This is the second post of Spectrum’s 2018 Summer Reading Group. Each post will be drawn from chapters of the book Stand out of our Light by James Williams. You can view the reading/posting schedule here.
Last week while out riding with my daughter, I started wondering about the weather in Denver. Turning to my handy phone, I was updated by numerous notifications; fifteen minutes later I realized I still had not found the answer to my original question, instead, I had wasted time. Williams points out that this kind of distraction is a new phenomenon that encroaches on personal function and believes it will prove to be unwise — maybe even catastrophic to society — to continue with such misalignment. Yet, the problem is so insidious as to be practically invisible.
The example Williams uses is that of a faulty GPS, one that consistently leads people to destinations they did not intend. One would not put up with a GPS that failed in this way. It would be annoying to be directed to somewhere nearby or to some place similar to the desired destination, but not the actual destination. Yet, we tolerate and utilize information technology that is not designed to help us do what we want to do or go where we want to go. A self-directed person sets goals, then selects tools that helps her achieve these goals. Yet, technology today, argues Williams, cumulatively reverses that order; tools set the goals, directing users.
Williams’ task at Google was not to organize information but to organize the attention of those who would interface with technology. Thus, he thinks “The Information Age” is a misnomer when it comes to describing today. He points out that those in “The Bronze Age” did not know they were living in “The Bronze Age,” and society may lack the self-awareness to name the current era. “The Information Age” seems plausible when one considers how for most of history people faced a scarcity of information. During such times, the tent evangelist did people a great service. Distribution of Christian literature addressed a need to access information. But in the face of an overabundance of what was a scarcity, “The Age of Attention Scarcity” might be more accurate when it comes to us. Herbert Simon, an economist, noted that as information becomes abundant, attention becomes the scarce resource. There is an inversion of information and attention.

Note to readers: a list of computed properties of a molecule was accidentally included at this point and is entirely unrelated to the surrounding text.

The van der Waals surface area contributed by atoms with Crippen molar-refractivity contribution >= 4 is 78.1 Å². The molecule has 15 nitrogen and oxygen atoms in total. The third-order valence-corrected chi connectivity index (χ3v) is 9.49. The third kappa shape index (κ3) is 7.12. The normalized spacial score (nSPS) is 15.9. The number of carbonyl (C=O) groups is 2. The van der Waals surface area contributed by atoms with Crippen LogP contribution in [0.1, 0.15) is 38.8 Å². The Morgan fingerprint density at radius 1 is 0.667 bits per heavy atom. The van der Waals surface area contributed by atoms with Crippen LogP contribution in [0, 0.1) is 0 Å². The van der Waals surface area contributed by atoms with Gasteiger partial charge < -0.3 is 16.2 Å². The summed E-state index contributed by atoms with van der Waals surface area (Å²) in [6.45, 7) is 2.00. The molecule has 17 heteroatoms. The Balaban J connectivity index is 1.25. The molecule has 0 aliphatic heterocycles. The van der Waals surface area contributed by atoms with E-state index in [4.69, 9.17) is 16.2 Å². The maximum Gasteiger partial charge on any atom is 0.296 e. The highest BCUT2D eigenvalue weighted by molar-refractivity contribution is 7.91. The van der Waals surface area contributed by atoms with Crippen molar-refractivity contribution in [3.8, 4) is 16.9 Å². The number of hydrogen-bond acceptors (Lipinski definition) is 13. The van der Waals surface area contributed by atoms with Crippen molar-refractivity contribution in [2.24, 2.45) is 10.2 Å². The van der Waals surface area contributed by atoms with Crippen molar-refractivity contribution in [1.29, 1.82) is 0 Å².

Williams observes that “when most people in society use your product, you aren’t just designing users; you’re designing society” (10). Who is addressing the ethical responsibility of this power? Designers, guided by monetization, are shaping the attention of the masses, supplanting the role religion used to play, as they take on the role of being societal guides that provide benchmarks for what is worthy of attention. Now, in effect, people outsource to small devices a bit (or a lot) of the task of curating what gets their attention.
Spiritual leaders have historically been the voices that provide hedges and reference points to guide the attention of followers. Williams does not write as a spiritual authority, but the problem he describes has spiritual implications. Culture will win every time, if not critiqued by the gospel. Are those who form the interface between people and information, in effect, functioning as sorts of priests or religious guides — teasing, bombarding, numbing the masses so that in the end one will relegate a large part of her attention to the goals set by others, goals that are not in alignment with her own?
The Enlightenment celebrated reason and autonomy and the human ability to choose their own goals and live self-directed lives. Online information abundance with its ways of diverting and attracting attention will change society in ways that one cannot fully ascertain. What good is reason and proficiency if people are too distracted to set their own goals and accomplish what is needed to achieve their goals?